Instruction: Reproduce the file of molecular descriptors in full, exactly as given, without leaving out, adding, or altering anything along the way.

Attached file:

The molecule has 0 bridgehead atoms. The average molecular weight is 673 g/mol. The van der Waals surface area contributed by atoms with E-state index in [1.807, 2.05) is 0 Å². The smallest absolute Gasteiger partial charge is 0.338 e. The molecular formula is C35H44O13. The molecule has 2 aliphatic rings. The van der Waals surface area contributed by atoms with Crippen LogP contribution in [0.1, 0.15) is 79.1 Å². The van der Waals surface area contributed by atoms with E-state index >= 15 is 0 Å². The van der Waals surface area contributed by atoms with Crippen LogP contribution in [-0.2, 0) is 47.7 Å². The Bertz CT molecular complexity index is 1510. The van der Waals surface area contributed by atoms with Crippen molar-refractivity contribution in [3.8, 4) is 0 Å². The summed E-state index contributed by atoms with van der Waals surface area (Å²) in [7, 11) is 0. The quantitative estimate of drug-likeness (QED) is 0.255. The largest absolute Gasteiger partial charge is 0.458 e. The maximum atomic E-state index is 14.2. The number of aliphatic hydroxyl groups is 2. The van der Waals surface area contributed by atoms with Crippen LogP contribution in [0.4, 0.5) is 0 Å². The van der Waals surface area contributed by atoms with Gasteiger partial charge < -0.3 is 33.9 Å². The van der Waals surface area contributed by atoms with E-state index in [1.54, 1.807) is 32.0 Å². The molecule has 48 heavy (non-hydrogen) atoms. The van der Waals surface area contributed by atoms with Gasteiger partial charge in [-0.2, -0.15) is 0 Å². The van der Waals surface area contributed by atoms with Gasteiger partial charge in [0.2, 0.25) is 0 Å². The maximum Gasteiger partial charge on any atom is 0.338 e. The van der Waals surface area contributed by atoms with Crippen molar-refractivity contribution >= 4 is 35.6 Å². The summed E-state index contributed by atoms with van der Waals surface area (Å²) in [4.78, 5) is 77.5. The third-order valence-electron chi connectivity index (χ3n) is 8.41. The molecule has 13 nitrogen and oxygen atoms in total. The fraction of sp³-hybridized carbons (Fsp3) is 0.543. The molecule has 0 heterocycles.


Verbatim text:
The molecule has 0 bridgehead atoms. The average molecular weight is 673 g/mol. The van der Waals surface area contributed by atoms with E-state index in [1.807, 2.05) is 0 Å². The smallest absolute Gasteiger partial charge is 0.338 e. The molecular formula is C35H44O13. The molecule has 2 aliphatic rings. The van der Waals surface area contributed by atoms with Crippen LogP contribution in [0.1, 0.15) is 79.1 Å². The van der Waals surface area contributed by atoms with E-state index >= 15 is 0 Å². The van der Waals surface area contributed by atoms with Crippen LogP contribution in [-0.2, 0) is 47.7 Å². The Bertz CT molecular complexity index is 1510. The van der Waals surface area contributed by atoms with Crippen molar-refractivity contribution in [3.8, 4) is 0 Å². The summed E-state index contributed by atoms with van der Waals surface area (Å²) in [7, 11) is 0. The quantitative estimate of drug-likeness (QED) is 0.255. The largest absolute Gasteiger partial charge is 0.458 e. The maximum atomic E-state index is 14.2. The number of aliphatic hydroxyl groups is 2. The van der Waals surface area contributed by atoms with Crippen LogP contribution in [0.4, 0.5) is 0 Å². The van der Waals surface area contributed by atoms with Gasteiger partial charge < -0.3 is 33.9 Å². The van der Waals surface area contributed by atoms with E-state index in [1.54, 1.807) is 32.0 Å². The molecule has 48 heavy (non-hydrogen) atoms. The van der Waals surface area contributed by atoms with Gasteiger partial charge in [-0.2, -0.15) is 0 Å². The van der Waals surface area contributed by atoms with Gasteiger partial charge in [0.2, 0.25) is 0 Å². The maximum Gasteiger partial charge on any atom is 0.338 e. The van der Waals surface area contributed by atoms with Crippen molar-refractivity contribution >= 4 is 35.6 Å². The summed E-state index contributed by atoms with van der Waals surface area (Å²) in [4.78, 5) is 77.5. The third-order valence-electron chi connectivity index (χ3n) is 8.41. The molecule has 13 nitrogen and oxygen atoms in total. The fraction of sp³-hybridized carbons (Fsp3) is 0.543. The molecule has 0 heterocycles.